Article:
The Kindness of Strangers

Gerber Magnum Hunter — one of the great folding knives from the 1980s.

by Terry Wieland

Back in 1985, I went into my favorite gun shop in downtown Toronto — there were such things then — laid down what was a substantial wad of cash for a writer newly freelance, and walked out with a Gerber Magnum Hunter folding hunting knife. I was a long-time Gerber fan, and by the mid-80s, folding knives were all the rage.

I already had one of the original fixed-blade Magnum Hunters, a pocket machete guaranteed strong enough to split the pelvis of a moose. It was very futuristic looking, with its stippled grey cast-aluminum grip, and while I never got to try it on a moose pelvis, I carried it for about ten years. Then I decided the folding-knife crowd had a point, and acquired the folding version which was as traditional looking as the other one was space-age.

The folding Magnum Hunter had a grip combining brass fittings with rosewood panels, but the blade was still Gerber steel, which meant it could be whetted to a sharpness that would shave your arm, and retain its edge almost indefinitely. A few sessions with my trusty Arkansas oil stone and I could hold a sheet of newspaper in the air and effortlessly slice it from headline to footnotes.

For the next 20 years, that knife was my companion on every hunting trip I made: caribou in Quebec, grizzly in Alaska, Dall sheep in the Chugach Range, Cape buffalo in Tanzania.

Sometime in the late ‘90s, I was visiting with the folks in the Gerber booth at the SHOT Show. Gerber had all but abandoned traditional knives with brass and wood handles, and was heavily into interchangeable blades. I mentioned my venerable Magnum Hunter and received the horrified response: “You don’t take that hunting, do you? That’s a collector’s item.” It turned out the knife I’d paid about $50 for in 1985 was now changing hands for $300-plus. They offered to give me one of their new knives to hunt with, so my Magnum Hunter could retire to a display cabinet, but I declined. I bought it to hunt with, and hunt with it I would.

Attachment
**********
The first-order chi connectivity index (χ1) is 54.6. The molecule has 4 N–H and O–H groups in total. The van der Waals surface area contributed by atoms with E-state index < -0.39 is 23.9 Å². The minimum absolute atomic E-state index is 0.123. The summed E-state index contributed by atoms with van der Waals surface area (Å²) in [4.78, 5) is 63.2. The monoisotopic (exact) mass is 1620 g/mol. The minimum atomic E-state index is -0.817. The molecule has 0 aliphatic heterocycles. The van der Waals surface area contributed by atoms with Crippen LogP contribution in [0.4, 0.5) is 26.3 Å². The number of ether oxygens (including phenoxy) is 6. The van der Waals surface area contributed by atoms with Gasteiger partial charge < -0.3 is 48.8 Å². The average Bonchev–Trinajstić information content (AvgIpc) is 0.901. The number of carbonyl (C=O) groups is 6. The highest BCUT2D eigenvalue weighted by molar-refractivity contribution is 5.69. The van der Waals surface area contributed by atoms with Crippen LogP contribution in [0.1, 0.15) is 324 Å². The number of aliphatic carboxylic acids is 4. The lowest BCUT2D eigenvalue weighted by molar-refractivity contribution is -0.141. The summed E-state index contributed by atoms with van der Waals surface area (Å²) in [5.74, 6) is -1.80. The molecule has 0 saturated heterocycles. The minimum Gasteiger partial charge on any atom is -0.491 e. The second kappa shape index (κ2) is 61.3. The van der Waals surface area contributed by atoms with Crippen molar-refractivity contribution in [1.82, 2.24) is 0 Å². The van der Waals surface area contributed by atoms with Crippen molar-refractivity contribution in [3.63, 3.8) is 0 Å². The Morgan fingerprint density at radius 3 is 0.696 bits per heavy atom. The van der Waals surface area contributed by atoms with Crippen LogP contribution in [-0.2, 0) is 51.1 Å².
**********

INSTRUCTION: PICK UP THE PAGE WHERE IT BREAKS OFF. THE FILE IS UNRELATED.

Not long after, I came to regret that decision. In 2004, flying from Botswana into Johannesburg, my bag was opened and rifled, and my Gerber was stolen. Nothing else was missing — just my precious hunting knife. I imagined it embarking on a new career, slashing people’s luggage if not their throats, and mourned.

Somewhere along the line, I wrote a piece about the theft — I forget where or when — and had all but put it out of my mind. It was, after all, 17 years ago.

Then, last month, I received a call from a total stranger who had somehow tracked down my phone number. “Are you Wieland, the gun writer?” he asked.

“Uh…yeah, that’s me.”

The gentleman on the other end of the line then told me he’d read my article about the knife many years ago, and had come across an identical model in a knife collection he bought from an old man in Arizona. It was like new, in the box, complete with leather sheath and the little Gerber brochure on how to maintain it. He wanted to send it to me as a gesture of appreciation for all the stuff I’d written over the years, that he had read and enjoyed.

I could hardly believe my ears. Seriously? I mean, seriously?

Yep. All he needed was my mailing address. Somewhat tentatively, I gave it to him, and the conversation ended.

Five days later, I opened the mailbox to find a small cardboard box from an address I didn’t recognize. Inside was a genuine folding Gerber Magnum Hunter, never used, never carried, pristine and sparkling. The only difference I could see between it and my old one is that my wooden grips were a little darker — but then two decades of carrying, handling, skinning, field dressing and the like will have that effect. I couldn’t believe it.

In fact, I can scarcely believe it now.  But there it is: An extraordinarily generous gesture.

And now the question: Will I carry this one up and down mountains, put it at risk among baggage handlers, Customs officers, and the TSA, and let it acquire the lovely patina of age? Or should it reside on a shelf, a beautiful artifact from a bygone age of knife-making?

The jury’s still out on that one, but I rather suspect I will hunt with it. That, after all, is what it was made for.